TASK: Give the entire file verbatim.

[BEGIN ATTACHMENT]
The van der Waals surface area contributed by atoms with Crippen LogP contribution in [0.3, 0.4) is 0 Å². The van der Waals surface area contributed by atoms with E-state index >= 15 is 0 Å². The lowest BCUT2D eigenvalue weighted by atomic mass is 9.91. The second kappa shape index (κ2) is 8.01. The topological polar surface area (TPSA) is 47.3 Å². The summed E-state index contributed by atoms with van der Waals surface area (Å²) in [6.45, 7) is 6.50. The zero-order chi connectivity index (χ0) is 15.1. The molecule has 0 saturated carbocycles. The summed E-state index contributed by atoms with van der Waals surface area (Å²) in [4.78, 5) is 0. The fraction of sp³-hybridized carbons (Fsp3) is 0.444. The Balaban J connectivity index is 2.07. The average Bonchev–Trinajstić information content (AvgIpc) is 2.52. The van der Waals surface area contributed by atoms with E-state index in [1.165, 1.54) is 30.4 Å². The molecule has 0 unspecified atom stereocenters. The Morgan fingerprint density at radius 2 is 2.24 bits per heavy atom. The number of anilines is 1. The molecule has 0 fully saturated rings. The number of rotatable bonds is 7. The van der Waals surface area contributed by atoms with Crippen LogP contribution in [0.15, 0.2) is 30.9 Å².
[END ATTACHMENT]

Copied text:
The van der Waals surface area contributed by atoms with Crippen LogP contribution in [0.3, 0.4) is 0 Å². The van der Waals surface area contributed by atoms with E-state index >= 15 is 0 Å². The lowest BCUT2D eigenvalue weighted by atomic mass is 9.91. The second kappa shape index (κ2) is 8.01. The topological polar surface area (TPSA) is 47.3 Å². The summed E-state index contributed by atoms with van der Waals surface area (Å²) in [6.45, 7) is 6.50. The zero-order chi connectivity index (χ0) is 15.1. The molecule has 0 saturated carbocycles. The summed E-state index contributed by atoms with van der Waals surface area (Å²) in [4.78, 5) is 0. The fraction of sp³-hybridized carbons (Fsp3) is 0.444. The Balaban J connectivity index is 2.07. The average Bonchev–Trinajstić information content (AvgIpc) is 2.52. The van der Waals surface area contributed by atoms with E-state index in [1.165, 1.54) is 30.4 Å². The molecule has 0 unspecified atom stereocenters. The Morgan fingerprint density at radius 2 is 2.24 bits per heavy atom. The number of anilines is 1. The molecule has 0 fully saturated rings. The number of rotatable bonds is 7. The van der Waals surface area contributed by atoms with Crippen LogP contribution in [0.15, 0.2) is 30.9 Å².